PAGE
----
Monthly Archives: January 2015

Digging for DNA on Medium.com

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I’m very pleased with this long-form, popular article that I wrote: Digging for DNA: Archaeology, Genetics & the Transatlantic Slave Trade. I wasn’t sure where to put it at first, as it’s long for many journals, and a lot of places do not accept unsolicited manuscripts. Journalistic writing is surprisingly difficult to break into! It was also one of the more difficult things that I’ve written, as it details very contentious issues in research on ethnicity and genetics.

While my name is on the byline, it received quite a few edits from the researchers involved–precise language is important in discussions of scientific research, and I wanted to be sure that I wasn’t misrepresenting perspectives of the researchers and fellows involved.

It was also interesting to write something for Medium.com, as there does not seem to be much of an archaeological presence there. Additionally, they give you stats on how many people get to the bottom of the article–so far, less than 1/3 of readers muscled their way through the nearly 5,000 words.

Overall, it has been a revelation working with the EUROTAST network, and has considerably shaped my future research projects. I hope you enjoy this discussion of their research! Here’s the first paragraph of the article:

Marcela Sandoval gave me a wry grin, then covered her face with a mask. Next, a covering for her hair, goggles, booties over her shoes, and a crisp, white suit that crinkled when she moved. Finally, a pair of turgid purple latex gloves snapped into place. She put her hands on her hips and impatiently motioned for me to get on with it. I awkwardly pulled on my own clean suit and followed her into the laboratory, where a faint glow outlined test tubes and complex machines.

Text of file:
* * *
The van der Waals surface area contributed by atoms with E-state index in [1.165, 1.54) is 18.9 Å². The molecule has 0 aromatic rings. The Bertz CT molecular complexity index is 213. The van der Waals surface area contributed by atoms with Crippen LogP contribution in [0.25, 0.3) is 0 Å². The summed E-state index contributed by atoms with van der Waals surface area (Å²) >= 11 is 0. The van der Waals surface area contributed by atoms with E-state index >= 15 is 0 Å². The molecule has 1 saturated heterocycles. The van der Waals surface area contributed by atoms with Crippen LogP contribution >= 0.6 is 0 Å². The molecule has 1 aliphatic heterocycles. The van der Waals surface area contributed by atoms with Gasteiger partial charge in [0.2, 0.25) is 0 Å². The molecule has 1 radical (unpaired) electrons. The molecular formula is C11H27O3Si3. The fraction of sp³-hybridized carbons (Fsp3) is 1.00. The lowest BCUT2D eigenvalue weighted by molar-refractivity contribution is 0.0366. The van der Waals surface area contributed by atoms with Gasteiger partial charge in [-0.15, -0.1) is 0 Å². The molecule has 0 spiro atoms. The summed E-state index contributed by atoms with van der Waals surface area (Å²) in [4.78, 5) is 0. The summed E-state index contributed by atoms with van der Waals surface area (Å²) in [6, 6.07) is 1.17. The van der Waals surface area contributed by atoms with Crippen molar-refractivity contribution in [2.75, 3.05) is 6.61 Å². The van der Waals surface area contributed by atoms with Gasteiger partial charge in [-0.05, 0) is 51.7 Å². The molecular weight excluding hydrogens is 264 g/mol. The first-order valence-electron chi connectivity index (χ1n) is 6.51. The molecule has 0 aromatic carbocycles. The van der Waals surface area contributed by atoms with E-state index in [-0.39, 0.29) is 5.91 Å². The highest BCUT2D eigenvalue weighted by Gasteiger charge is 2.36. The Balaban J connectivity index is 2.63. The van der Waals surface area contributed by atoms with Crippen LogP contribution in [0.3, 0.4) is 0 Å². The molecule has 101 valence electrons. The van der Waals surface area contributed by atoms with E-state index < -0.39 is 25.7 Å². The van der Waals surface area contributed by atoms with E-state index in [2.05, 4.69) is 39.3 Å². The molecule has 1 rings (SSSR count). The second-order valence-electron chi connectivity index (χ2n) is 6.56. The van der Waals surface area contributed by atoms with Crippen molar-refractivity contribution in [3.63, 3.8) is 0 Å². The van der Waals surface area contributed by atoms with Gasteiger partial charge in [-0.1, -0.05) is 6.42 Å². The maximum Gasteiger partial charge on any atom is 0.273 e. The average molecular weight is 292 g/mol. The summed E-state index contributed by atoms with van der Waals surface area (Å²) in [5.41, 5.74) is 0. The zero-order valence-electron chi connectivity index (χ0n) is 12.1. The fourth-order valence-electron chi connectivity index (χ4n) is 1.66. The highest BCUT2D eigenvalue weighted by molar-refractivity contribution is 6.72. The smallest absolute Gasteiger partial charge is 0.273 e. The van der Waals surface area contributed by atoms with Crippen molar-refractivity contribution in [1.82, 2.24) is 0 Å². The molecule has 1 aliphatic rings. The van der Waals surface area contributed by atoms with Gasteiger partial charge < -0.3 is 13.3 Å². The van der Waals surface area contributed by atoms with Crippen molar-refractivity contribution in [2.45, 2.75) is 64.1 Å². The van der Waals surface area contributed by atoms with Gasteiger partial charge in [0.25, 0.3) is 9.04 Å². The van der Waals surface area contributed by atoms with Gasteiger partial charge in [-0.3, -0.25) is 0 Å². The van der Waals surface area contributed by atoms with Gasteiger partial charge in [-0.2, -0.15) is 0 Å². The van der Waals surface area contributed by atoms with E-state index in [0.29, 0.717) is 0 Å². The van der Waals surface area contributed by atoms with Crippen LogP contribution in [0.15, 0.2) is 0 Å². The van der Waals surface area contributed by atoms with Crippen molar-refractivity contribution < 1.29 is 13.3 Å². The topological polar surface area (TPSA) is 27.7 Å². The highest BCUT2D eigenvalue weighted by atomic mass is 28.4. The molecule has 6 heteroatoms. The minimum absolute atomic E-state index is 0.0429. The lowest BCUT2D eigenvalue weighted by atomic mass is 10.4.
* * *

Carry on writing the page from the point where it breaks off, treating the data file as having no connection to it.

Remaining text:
Here, in this quiet room, was the beginning of a complex, captivating story about genetics, ethnicity, and the archaeological past.

For more, go to:
https://medium.com/@colleenmorgan/digging-for-dna-3c1984ed94d6

The Other Photography of Archaeology

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January has been full on, with three talks (including a keynote!) in three countries and a fourth one next week. Two of them involve representation in archaeology and I was reminded to finally get my Nostalgic, Personal, Neglected, Treasured, Rejected: The Other Photography in Archaeology made into an e-book!

Click here for the low-quality pdf

Click here for the link to the high-quality FREE blurb book

Here is the original abstract for the Berkeley TAG piece in 2011:

Our view of the past is hazy, inaccurate, hard to discern, never quite all there. Yet our record of such uncertainty is becoming dazzlingly clear; professional-quality digital SLR cameras producing high-dynamic range imaging are becoming the norm on archaeological projects and our photographic archives, once highly-curated collections of “scientific,” carefully set-up shots have exploded in size and diversified in content accordingly. Along with this extraordinary, high-tech verisimilitude runs a counter-narrative–photography on sites performed by students, workmen, professionals, and tourists using their cellphones. These images are too casual, personal, low-rez, and are often unavailable to the official project. They find another life online, emailed to friends and posted on Flickr and Facebook, living beyond the archive and often becoming a much more visible public face than the more official photographs released by the project.

Inspired by this tension between the personal and the formal and Damon Winter’s recent New York Times iPhone photo essay of soldiers in Afghanistan, I shed my cumbersome and conspicuous DSLR to explore the affective, casual, and nostalgic qualities of archaeological photography with my cellphone and on-board photo-editing applications. In a session focused on exploring the work that archaeological photography does, I will investigate the hazy, inaccurate, personal, and extra-archival qualities of the archaeological snapshot.

As I said during my talks, interplay with digital and analog, and the transgression of using a camera-phone for archaeological recording felt a lot more edgy several years ago.

I discussed a bit about how I made the original, analog album in the previous blog post, The Other Photography.